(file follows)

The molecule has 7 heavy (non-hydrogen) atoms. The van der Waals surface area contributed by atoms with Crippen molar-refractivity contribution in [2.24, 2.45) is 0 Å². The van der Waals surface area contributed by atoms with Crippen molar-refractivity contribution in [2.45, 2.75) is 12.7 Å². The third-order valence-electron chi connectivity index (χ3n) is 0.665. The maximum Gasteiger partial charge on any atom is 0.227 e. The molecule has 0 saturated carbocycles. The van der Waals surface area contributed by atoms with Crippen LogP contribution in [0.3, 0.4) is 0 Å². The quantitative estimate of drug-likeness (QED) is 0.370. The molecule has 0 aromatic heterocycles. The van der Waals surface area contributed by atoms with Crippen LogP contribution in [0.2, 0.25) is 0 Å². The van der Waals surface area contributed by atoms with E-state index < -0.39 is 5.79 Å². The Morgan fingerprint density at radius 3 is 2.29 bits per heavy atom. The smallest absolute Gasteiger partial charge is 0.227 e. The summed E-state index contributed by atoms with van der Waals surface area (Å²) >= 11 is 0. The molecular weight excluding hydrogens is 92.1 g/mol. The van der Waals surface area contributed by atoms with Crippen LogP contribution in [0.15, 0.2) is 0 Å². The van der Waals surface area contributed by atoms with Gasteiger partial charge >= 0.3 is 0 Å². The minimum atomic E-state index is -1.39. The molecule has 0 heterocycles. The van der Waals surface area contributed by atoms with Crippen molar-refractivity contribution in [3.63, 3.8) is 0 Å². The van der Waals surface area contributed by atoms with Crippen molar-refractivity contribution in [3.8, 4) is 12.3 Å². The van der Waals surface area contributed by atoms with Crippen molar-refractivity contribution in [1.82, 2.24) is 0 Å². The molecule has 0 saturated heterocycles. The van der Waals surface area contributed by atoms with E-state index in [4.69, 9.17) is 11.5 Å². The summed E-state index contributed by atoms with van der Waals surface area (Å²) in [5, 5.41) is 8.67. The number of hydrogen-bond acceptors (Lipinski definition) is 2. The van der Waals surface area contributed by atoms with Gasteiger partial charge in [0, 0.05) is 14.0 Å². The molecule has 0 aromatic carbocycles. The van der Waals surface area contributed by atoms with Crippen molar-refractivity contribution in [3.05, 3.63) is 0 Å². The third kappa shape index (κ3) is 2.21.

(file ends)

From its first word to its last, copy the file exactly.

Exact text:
The molecule has 7 heavy (non-hydrogen) atoms. The van der Waals surface area contributed by atoms with Crippen molar-refractivity contribution in [2.24, 2.45) is 0 Å². The van der Waals surface area contributed by atoms with Crippen molar-refractivity contribution in [2.45, 2.75) is 12.7 Å². The third-order valence-electron chi connectivity index (χ3n) is 0.665. The maximum Gasteiger partial charge on any atom is 0.227 e. The molecule has 0 saturated carbocycles. The van der Waals surface area contributed by atoms with Crippen LogP contribution in [0.3, 0.4) is 0 Å². The quantitative estimate of drug-likeness (QED) is 0.370. The molecule has 0 aromatic heterocycles. The van der Waals surface area contributed by atoms with Crippen LogP contribution in [0.2, 0.25) is 0 Å². The van der Waals surface area contributed by atoms with E-state index < -0.39 is 5.79 Å². The Morgan fingerprint density at radius 3 is 2.29 bits per heavy atom. The smallest absolute Gasteiger partial charge is 0.227 e. The summed E-state index contributed by atoms with van der Waals surface area (Å²) >= 11 is 0. The molecular weight excluding hydrogens is 92.1 g/mol. The van der Waals surface area contributed by atoms with Crippen LogP contribution in [0.15, 0.2) is 0 Å². The van der Waals surface area contributed by atoms with Gasteiger partial charge >= 0.3 is 0 Å². The minimum atomic E-state index is -1.39. The molecule has 0 heterocycles. The van der Waals surface area contributed by atoms with Crippen molar-refractivity contribution in [3.63, 3.8) is 0 Å². The van der Waals surface area contributed by atoms with Crippen molar-refractivity contribution in [3.8, 4) is 12.3 Å². The van der Waals surface area contributed by atoms with Crippen molar-refractivity contribution in [1.82, 2.24) is 0 Å². The molecule has 0 saturated heterocycles. The van der Waals surface area contributed by atoms with E-state index in [4.69, 9.17) is 11.5 Å². The summed E-state index contributed by atoms with van der Waals surface area (Å²) in [5, 5.41) is 8.67. The number of hydrogen-bond acceptors (Lipinski definition) is 2. The van der Waals surface area contributed by atoms with Gasteiger partial charge in [0, 0.05) is 14.0 Å². The molecule has 0 aromatic carbocycles. The van der Waals surface area contributed by atoms with Crippen molar-refractivity contribution in [3.05, 3.63) is 0 Å². The third kappa shape index (κ3) is 2.21.